Coronavirus Update: Our team is here to help our clients and readers navigate these difficult times. Visit our Resources page now »

Skip to Main Content
by Aman Singh Das | December 10, 2009


In a new poll, surrounding the hype of Copenhagen, Americans are willing to pay more for a solution, only if it creates green jobs in the U.S. The poll, conducted by McClatchy-Ipsos, survey-takers said they would be unwilling to shell out marginally more every month in energy bills, etc. if it doesn't yield in a lower unemployment number. The survey goes further to break down how much of an increase people are willing to agree to: $10 a month. Raise the price to $25 and ready agreement turns to complete opposition.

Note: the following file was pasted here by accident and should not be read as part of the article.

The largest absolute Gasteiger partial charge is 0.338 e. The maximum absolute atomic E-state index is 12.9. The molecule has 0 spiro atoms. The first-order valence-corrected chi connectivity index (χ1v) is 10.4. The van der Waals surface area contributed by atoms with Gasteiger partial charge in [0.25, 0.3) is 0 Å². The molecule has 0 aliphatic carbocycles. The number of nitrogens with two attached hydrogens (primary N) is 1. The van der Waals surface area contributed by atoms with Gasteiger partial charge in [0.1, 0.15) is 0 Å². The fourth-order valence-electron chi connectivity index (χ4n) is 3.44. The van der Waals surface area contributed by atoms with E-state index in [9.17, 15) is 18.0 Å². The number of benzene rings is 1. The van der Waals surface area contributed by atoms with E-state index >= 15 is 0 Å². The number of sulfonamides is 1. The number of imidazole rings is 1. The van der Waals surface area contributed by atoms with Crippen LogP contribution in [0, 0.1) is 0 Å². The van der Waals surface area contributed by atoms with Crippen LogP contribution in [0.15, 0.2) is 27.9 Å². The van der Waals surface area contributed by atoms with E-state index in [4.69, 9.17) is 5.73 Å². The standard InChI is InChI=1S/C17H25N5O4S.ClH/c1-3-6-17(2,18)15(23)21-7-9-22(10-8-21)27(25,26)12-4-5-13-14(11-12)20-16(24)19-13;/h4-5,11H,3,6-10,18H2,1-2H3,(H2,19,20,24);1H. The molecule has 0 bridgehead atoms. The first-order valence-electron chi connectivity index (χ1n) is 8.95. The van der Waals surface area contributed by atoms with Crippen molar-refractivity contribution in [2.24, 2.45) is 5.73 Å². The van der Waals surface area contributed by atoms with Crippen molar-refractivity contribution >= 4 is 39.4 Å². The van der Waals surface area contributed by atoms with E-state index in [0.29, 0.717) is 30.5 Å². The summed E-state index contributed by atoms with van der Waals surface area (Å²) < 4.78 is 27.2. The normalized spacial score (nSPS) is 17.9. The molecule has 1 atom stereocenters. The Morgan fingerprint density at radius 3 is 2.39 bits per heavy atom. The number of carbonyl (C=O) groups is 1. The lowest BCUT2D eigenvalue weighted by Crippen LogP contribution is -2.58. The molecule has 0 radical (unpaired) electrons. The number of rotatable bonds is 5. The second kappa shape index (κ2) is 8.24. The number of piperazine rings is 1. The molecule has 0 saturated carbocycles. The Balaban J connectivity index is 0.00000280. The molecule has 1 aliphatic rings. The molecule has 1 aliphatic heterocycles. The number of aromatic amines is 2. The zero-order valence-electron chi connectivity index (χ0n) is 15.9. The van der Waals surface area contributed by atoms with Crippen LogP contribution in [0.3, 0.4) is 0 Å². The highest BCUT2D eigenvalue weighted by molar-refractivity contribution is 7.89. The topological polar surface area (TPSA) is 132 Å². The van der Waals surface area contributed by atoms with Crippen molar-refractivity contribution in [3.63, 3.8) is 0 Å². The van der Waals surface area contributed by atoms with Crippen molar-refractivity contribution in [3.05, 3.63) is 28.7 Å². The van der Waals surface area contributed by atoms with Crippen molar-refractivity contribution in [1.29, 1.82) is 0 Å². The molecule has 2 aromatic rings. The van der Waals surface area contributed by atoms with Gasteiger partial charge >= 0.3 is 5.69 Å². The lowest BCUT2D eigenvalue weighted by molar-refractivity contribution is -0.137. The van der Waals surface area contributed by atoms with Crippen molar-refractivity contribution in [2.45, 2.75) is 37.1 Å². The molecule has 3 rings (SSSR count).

At the same time, results show 70% of Americans realize global warming is on the rise with 34% calling it a natural phenomenon, while another 61% blame fossil fuels consumption.

With how many jobs a climate change legislation creates heavily debated and highly ambiguous a number, polls such as this one serve as an acute reminder that any change (or lack thereof) must result in jobs. The 10% figure needs to nudge downwards and consumers are willing to do their share to help. Trouble is: climate change regulation and an international treaty to reduce greenhouse gas emissions won't come with job guarantees.


Filed Under: CSR

Want to be found by top employers? Upload Your Resume

Join Gold to Unlock Company Reviews

Subscribe to the Vault

Be the first to read new articles and get updates from the Vault team.